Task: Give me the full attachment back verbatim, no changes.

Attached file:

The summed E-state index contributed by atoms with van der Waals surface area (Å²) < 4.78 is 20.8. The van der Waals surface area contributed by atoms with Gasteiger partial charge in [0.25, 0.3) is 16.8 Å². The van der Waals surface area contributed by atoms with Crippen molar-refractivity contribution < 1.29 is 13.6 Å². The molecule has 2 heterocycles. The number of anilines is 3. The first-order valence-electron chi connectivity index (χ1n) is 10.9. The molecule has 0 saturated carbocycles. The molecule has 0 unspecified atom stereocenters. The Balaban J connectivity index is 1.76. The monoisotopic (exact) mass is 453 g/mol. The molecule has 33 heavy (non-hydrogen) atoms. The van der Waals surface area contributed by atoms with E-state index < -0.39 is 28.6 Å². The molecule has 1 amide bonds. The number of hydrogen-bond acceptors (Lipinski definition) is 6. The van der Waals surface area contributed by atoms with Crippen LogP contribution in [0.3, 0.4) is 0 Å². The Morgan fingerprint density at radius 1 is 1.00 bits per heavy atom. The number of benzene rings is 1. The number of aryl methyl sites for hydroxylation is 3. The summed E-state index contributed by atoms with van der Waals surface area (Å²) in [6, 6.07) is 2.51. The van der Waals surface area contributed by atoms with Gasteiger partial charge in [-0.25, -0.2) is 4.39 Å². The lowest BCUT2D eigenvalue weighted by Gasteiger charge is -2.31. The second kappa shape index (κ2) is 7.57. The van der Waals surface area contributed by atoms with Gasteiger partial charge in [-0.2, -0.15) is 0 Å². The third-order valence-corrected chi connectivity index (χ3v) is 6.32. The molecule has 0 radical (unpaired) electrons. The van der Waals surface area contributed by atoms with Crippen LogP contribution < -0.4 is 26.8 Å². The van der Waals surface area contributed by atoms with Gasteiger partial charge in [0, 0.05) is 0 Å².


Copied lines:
The summed E-state index contributed by atoms with van der Waals surface area (Å²) < 4.78 is 20.8. The van der Waals surface area contributed by atoms with Gasteiger partial charge in [0.25, 0.3) is 16.8 Å². The van der Waals surface area contributed by atoms with Crippen molar-refractivity contribution < 1.29 is 13.6 Å². The molecule has 2 heterocycles. The number of anilines is 3. The first-order valence-electron chi connectivity index (χ1n) is 10.9. The molecule has 0 saturated carbocycles. The molecule has 0 unspecified atom stereocenters. The Balaban J connectivity index is 1.76. The monoisotopic (exact) mass is 453 g/mol. The molecule has 33 heavy (non-hydrogen) atoms. The van der Waals surface area contributed by atoms with E-state index < -0.39 is 28.6 Å². The molecule has 1 amide bonds. The number of hydrogen-bond acceptors (Lipinski definition) is 6. The van der Waals surface area contributed by atoms with Crippen LogP contribution in [0.3, 0.4) is 0 Å². The Morgan fingerprint density at radius 1 is 1.00 bits per heavy atom. The number of benzene rings is 1. The number of aryl methyl sites for hydroxylation is 3. The summed E-state index contributed by atoms with van der Waals surface area (Å²) in [6, 6.07) is 2.51. The van der Waals surface area contributed by atoms with Gasteiger partial charge in [-0.25, -0.2) is 4.39 Å². The lowest BCUT2D eigenvalue weighted by Gasteiger charge is -2.31. The second kappa shape index (κ2) is 7.57. The van der Waals surface area contributed by atoms with Gasteiger partial charge in [-0.2, -0.15) is 0 Å². The third-order valence-corrected chi connectivity index (χ3v) is 6.32. The molecule has 0 radical (unpaired) electrons. The van der Waals surface area contributed by atoms with Crippen LogP contribution < -0.4 is 26.8 Å². The van der Waals surface area contributed by atoms with Gasteiger partial charge in [0, 0.05) is 0 Å².